On February 13, 1996 the Spanish Cobras made front page news when members of the Talman and Wabansia MLDs attempted a mass execution of members of the Spanish Cobras at three street corners in the East Humboldt Park neighborhood. Johnny “Don Loco” Almadovar ordered the murders of random Spanish Cobras to avenge the murder of a Maniac Latin Disciple member “Hi Lo” earlier that month. The shooting was carefully planned accept for the fact that the victims all survived the brutal executions. Initially, small groups of Cobras got revenge by shooting some MLDs on the streets and that was seen to the public eye as the revenge, but in reality the Cobras had a bigger, more behind the scenes, and patiently planned attack against the MLDs.
Spanish Cobra leaders met at a Day’s Inn Hotel on Mannheim Road near O’Hare Airport to plan a counterattack. The Cobras then picked out who they were going to kill and when. The hits would be coordinated with a police scanner. The Cobras also called up their allies to do the murders, the Insane Deuces, Latin Lovers etc….. The murders were carried out in various locations such as: Logan Square, East Village, Hermosa, Albany Park, Ravenswood section of the Lincoln Square neighborhood, Ukrainian Village section of the West Town neighborhood and the suburbs of Waukegan and Aurora. High ranking members were carefully executed by allies of the Cobras and these did not make headline news as tied together. The Cobra retaliation was indeed far more superior and clever than the Godfather Style hits by the MLDs in Humboldt Park (Hagedorn, The Insane Chicago Way, P. 193 and 194).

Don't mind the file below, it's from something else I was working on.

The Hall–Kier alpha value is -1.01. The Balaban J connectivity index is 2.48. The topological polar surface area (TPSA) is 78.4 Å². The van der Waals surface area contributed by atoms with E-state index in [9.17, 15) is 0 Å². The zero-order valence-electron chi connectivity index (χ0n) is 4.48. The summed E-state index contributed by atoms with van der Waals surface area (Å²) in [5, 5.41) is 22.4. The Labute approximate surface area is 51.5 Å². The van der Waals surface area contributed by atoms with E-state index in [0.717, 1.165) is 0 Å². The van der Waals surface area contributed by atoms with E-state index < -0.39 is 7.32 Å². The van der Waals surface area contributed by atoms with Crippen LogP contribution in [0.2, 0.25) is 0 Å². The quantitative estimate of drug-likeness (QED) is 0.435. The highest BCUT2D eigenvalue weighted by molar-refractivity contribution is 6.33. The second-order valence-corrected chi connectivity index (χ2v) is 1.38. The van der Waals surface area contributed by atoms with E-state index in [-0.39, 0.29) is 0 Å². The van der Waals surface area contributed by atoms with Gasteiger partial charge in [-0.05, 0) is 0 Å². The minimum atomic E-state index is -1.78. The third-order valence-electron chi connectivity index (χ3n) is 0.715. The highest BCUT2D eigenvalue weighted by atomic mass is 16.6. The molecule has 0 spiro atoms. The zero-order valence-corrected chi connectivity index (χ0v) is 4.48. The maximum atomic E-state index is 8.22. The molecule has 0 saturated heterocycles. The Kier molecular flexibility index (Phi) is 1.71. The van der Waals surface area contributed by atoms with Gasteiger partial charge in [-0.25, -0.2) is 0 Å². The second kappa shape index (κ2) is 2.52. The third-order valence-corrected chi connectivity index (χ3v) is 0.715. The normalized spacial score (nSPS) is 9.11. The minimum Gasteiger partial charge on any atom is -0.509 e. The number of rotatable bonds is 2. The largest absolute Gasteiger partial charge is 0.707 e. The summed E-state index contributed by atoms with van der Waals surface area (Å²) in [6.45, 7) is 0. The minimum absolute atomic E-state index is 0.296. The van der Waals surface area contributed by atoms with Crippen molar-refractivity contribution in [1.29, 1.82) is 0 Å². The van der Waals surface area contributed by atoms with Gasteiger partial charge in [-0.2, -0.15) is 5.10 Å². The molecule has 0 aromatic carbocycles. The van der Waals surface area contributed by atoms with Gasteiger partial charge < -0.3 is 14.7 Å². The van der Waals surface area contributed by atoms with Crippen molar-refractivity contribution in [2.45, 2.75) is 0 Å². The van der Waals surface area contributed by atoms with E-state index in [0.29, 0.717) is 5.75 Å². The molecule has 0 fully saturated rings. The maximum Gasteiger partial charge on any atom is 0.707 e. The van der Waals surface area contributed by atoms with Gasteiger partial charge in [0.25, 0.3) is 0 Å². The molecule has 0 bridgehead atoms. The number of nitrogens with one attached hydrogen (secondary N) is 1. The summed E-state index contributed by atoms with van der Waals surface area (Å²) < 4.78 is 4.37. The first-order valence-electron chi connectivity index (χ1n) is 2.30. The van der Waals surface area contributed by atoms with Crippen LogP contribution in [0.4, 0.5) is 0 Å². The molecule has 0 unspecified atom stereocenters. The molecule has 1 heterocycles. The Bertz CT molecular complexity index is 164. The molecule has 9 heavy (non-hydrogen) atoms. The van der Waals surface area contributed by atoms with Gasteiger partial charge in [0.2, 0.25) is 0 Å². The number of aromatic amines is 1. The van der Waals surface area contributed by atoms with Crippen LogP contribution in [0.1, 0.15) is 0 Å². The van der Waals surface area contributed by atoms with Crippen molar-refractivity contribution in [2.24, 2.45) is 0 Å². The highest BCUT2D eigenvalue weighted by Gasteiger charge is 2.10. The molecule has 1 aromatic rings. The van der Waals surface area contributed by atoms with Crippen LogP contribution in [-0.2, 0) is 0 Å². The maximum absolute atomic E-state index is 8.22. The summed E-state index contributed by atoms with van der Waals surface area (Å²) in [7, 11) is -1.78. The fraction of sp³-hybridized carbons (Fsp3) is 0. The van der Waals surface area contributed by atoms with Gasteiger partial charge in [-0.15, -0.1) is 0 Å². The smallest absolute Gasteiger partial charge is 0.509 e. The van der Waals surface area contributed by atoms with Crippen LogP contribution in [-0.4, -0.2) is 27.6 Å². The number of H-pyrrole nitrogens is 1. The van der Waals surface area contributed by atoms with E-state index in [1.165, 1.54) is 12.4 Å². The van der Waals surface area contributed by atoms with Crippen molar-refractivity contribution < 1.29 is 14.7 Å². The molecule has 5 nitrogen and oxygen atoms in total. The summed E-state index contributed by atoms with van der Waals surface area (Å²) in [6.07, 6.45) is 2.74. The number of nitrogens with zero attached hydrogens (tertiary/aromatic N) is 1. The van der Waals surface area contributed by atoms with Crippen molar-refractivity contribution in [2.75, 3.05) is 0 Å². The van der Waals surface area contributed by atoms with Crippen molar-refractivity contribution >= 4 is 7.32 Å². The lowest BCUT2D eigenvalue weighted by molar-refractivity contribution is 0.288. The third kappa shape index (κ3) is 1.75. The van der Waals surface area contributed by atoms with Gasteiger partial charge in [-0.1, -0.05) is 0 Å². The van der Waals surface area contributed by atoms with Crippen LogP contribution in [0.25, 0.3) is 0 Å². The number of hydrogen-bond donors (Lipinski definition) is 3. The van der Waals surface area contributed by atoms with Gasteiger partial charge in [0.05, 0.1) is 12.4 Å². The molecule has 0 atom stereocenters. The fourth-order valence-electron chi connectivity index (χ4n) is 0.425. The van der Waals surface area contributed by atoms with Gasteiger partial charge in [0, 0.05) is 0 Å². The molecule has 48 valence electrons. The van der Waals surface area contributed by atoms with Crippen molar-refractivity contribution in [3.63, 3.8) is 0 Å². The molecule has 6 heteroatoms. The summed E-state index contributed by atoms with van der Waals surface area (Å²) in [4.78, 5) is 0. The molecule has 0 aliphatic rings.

In the spring of 1999, the Maniac Latin Disciples and Spanish Cobra leadership decided it was finally time to end this vicious war between them and hold a peace conference at the YMCA located at 1834 North Lawndale Ave in the Logan Square neighborhood. Leaders of both Maniac street gangs like MLDs, YLO Disciples, Maniac Campbell Boys and Latin Stylers showed up, and leaders of the Insane family such as Spanish Cobras, YLO Cobras, Ashland Vikings, C-Notes, Insane Dragons, Latin Lovers and Orquestra Albany showed up. Peace was agreed upon right away and the bitter 1990s war of the Insanes and Maniacs was finally going to end; however, not all MLDs felt like it should end. The renegade group of MLD supports led by “Little Bum” did not attend the meeting instead they drove around the meeting and set up lots of teenage soldiers outside the meeting. When peace was announced the teens began screaming out gang slogans and screaming about how they wanted no peace. The leaders of the gangs then left the meeting in a hurry because bad stuff was about to go down. One MLD leader got stranded “Carlito” as he exited the meeting alone and when he stepped out from of the YMCA Thomas “Outlaw” Ross, a member of the MLDs, gunned him down. This brought the end not only to peace talks for the warring families but also for the whole SGD/La Tabla That June day of 1999 and brought the end of the old school gang ways as we know it and the SGD (Hagedorn, The Insane Chicago Way, P. 206).
Zook Published: Updated: